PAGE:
Despite this, Eddie went ahead and recorded much of Diver Down at his home studio. When the band heard it, it was keyboard heavy rock rubbed shoulders with Van Halen’s trademark sound. Presented with what seemed like a fait accompli, David began to reconsider his position. He was far from happy with Eddie’s sudden discovery and love of synths. For a rock ’n’ roller like David, this was sacrilege. However, David decided to continue with Van Halen…meantime.
Recording of 1984 took place during 1983 at 5150 Studio, in Studio City, California. Van Halen cowrote all of 1984s songs. Michael McDonald however, received a credit for I’ll Wait. Van Halen’s rhythm section of drummer Alex Van Halen and Michael Anthony’s thunderous bass set about providing the 1984’s heartbeat. Eddie Van Halen played guitar and keyboards. For the last time, David Lee Roth added vocals. Once 1984 was completed, it was that time again, time for critics to have their say on Van Halen’s sixth album.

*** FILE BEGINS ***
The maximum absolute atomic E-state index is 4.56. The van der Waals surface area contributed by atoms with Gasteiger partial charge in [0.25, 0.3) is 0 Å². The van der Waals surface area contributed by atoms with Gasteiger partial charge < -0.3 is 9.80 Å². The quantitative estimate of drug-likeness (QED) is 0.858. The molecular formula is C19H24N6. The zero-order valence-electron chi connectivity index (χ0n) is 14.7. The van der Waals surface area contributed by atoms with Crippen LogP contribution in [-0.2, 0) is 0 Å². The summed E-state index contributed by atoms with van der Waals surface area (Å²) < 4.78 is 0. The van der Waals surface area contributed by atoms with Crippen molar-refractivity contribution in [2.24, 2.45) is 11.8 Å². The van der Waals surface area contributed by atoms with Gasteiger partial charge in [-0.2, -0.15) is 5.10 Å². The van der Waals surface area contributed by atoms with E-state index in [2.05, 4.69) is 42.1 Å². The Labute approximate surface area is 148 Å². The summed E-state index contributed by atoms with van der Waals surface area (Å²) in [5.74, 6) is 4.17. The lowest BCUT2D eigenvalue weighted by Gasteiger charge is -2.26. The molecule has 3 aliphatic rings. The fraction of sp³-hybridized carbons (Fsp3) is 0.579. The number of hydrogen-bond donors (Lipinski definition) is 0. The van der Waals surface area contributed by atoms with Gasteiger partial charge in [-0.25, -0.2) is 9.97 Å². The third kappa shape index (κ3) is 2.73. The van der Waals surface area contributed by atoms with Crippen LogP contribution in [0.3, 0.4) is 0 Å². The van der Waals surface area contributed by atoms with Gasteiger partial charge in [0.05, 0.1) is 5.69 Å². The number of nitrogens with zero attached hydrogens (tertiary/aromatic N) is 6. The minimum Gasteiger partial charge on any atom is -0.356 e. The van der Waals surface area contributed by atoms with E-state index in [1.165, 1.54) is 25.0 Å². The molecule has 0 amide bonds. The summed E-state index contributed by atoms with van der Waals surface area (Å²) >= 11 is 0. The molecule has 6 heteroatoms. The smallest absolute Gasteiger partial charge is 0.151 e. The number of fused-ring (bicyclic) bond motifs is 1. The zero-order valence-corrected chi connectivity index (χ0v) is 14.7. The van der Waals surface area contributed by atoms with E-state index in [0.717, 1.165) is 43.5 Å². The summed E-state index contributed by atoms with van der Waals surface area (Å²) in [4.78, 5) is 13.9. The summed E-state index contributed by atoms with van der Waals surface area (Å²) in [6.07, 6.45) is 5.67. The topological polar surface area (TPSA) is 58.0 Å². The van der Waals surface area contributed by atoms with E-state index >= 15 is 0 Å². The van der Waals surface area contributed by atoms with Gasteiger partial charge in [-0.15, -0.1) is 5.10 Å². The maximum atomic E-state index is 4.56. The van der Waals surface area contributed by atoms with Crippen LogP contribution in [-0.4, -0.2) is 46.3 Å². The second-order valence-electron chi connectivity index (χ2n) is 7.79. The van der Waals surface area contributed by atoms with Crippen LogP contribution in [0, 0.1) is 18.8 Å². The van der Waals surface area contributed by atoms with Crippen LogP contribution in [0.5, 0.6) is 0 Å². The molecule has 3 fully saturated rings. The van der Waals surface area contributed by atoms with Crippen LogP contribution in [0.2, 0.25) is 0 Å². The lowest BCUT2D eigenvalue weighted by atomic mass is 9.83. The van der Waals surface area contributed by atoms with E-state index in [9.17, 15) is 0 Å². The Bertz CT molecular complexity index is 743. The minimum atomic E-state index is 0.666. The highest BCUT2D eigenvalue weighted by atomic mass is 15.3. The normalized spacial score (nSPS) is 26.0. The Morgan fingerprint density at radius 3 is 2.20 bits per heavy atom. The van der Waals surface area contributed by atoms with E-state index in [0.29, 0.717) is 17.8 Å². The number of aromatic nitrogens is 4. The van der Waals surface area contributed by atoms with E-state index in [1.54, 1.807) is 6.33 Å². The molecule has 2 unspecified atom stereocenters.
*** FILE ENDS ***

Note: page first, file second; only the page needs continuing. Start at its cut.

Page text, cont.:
When reviews of 1984 were published, mostly, they were positive. As usual, there was the odd dissenting voice. One Napoleonic critic described 1984 as a one sided album. For him, the second side received the consolation prize. What he failed to see, was that side one set the bar high.
From the instrumental 1984, through the the Van Halen classics Jump and Panama, Van Halen could do wrong. They were well on their way to hitting a home run. Top Jimmy and Drop Dead Legs rounded off side one, and left you wanting more of Van Halen’s heavy rocking music. Everything just dropped into place. Even the synths had their place, and played their part in a classic album. The fun didn’t stop there.